Photoacoustic imaging is a non-invasive imaging modality which allows structural, functional, and molecular imaging. The method relies on the photoacoustic effect which describes conversion between light and acoustic waves due to absorption of electromagnetic waves and localized thermal excitation. This principle is depicted in figure 1: short pulses of electromagnetic radiation, mostly short laser pulses, are used to illuminate a sample. The local absorption of the light is followed by rapid heating, which subsequently leads to thermal expansion. Finally, broadband acoustic waves are generated. By recording the outgoing ultrasonic waves with adequate ultrasonic transducers outside of the sample, the initial absorbed energy distribution can be recovered. Thus, photoacoustic imaging is a hybrid technique that makes use of optical absorption and ultrasonic wave propagation. Thereby the advantages of both techniques are combined: the high contrast of optical imaging and the high resolution of ultrasonic imaging.
Photoacoustic Tomography (PAT) and photoacoustic microscopy (PAM)
There are two major implementations: photoacoustic tomography (PAT) and photoacoustic microscopy (PAM), both of which are depicted in figure 2.
In PAT a semi-transparent sample is illuminated by an expanded laser beam, thus illuminating the whole sample volume (Fig. 2.a). The spatial varying local absorption leads to generation of ultrasonic waves which are recorded by an ultrasonic transducer (Fig. 2b). By moving the transducer around the sample, or by using an array of transducers, a dataset of pressure curves is acquired. By using adequate reconstruction algorithms the absorption of light within the sample (= image information) can be reconstructed. The resolution of PAT is determined by the duration of the excitation laser pulse and the bandwidth of the transducers, and is typically below 100µm.
In PAM (Fig. 2c) the laser beam is focused on a rather small volume, thus only launching ultrasonic waves within this localized volume. Therefore, the axial resolution can be as good as the optical resolution, i.e. below 1µm. The depth information can be obtained by the runtime of the acoustic waves. For 3D imaging the sample is scanned in two dimensions. For high-speed imaging, scanning mirrors are used to optically raster scan the sample.
Photoacoustic Imaging at RECENDT
Major developments and research highlights of the photoacoustic imaging group:
Novel integrating line detectors: Novel ultrasonic detectors for photoacoustic imaging have been developed. So-called “integrating line detectors” (ILD) are achieved by utilizing glass-optical or polymer-optical fibers. As part of an interferometer these fibers are used for the detection of ultrasonic pressure variations. An array of these ILDs allowing fast imaging are currently under development.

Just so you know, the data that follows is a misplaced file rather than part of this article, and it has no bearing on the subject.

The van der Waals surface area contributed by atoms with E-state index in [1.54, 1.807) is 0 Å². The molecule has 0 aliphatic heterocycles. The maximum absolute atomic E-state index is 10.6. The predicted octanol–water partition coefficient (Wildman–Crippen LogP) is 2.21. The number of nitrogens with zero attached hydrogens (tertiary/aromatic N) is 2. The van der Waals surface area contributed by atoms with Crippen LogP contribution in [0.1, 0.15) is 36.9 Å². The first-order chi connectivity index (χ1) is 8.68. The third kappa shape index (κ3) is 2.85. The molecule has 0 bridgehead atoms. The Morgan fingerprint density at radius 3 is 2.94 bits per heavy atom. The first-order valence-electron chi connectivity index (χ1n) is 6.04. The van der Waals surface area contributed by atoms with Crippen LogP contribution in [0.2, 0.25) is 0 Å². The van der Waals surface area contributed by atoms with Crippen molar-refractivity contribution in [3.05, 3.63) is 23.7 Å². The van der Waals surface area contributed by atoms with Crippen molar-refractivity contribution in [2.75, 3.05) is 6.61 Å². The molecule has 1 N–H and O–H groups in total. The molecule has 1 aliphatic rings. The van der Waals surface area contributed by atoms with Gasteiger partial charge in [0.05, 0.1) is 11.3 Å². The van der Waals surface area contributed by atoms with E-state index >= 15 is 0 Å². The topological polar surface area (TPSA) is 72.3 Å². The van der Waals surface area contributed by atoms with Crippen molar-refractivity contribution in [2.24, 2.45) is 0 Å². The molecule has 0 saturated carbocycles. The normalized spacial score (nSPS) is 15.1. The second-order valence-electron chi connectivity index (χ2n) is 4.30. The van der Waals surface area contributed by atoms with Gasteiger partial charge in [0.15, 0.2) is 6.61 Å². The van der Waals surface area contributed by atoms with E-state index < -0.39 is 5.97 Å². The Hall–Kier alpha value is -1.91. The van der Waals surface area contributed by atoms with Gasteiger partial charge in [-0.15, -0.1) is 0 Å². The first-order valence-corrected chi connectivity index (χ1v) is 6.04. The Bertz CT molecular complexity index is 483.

Remote photoacoustic imaging: To allow acoustic coupling between the sample and transducers, the examined specimen is usually immersed into a water bath or a coupling agent is used to allow propagation of the ultrasonic waves. This can be a severe limitation for industrial and medical applications where coupling agents are prohibited, e.g. when examining open wounds or during brain surgery. As a result, remote photoacoustic imaging (rPAI) was developed, using optical means to measure ultrasonic waves directly on the specimen surface without the need for a coupling agent.
Femtosecond photoacoustic microscopy: Using an excitation laser with ultra-short pulses and a high repetition rate enables high-speed imaging at a high resolution. The aim of the on-going project is real-time photoacoustic imaging with high resolution (~1x1x1µm³). Combining the photoacoustic microscope with a multi-photon microscope allows multimodal imaging.
Image reconstruction and theoretical work: In addition to their experimental work, the photoacoustic imaging group is also working towards the development and enhancement of image reconstruction algorithms. These algorithms allow reconstruction for acoustic heterogeneous specimens (e.g. tissue including bone). Further works concern the characterization and compensation of ultrasonic attenuation, which allows better imaging quality and a higher resolution. Theoretical studies deal with optimal detector geometries by taking stochastic processes into account.
Testing of hidden adhesive layers
The homogeneity of adhesive layers, which is not visible or accessible after the joining process of the components, should often be tested. The modern technique of Photoacoustic Imaging provides a solution in such cases. For example you can see here (b) errors in the adhesive layer between (a) a non-transparent plastic component and a metal component – and (c) the adhesive surface in a PAI-Scan.
Contactless Photoacoustic Spectroscopy may also be used for the Spectroscopic measurements of solids and liquids. This technique offers very high sensitivity in certain applications as well as offering the possibility of spatially resolved measurements. Talk to our experts about possible solutions for your applications.
Breast cancer – early detection
Photoacoustic imaging is an effective tool for diagnostic imaging for the early detection of breast cancer. This technology uses optical as well as acoustic effects. Thus, this method provides a good combination of diagnostic accuracy and spatial resolution in imaging. Therefore, photoacoustic imaging is perfectly suitable as an alternative for mammography – and it completely avoids harmful radiation exposure for the patients.
Operation accompanying imaging without X-ray exposure
In some situations it is helpful for the operating surgeon to use the support of a continuous imaging system (e.g. during a brain operation). In order to keep the X-ray radiation exposure as low as possible for the patients and the medical staff, Photoacoustic imaging photoacoustic imaging (another research area of RECENDT) can be applied.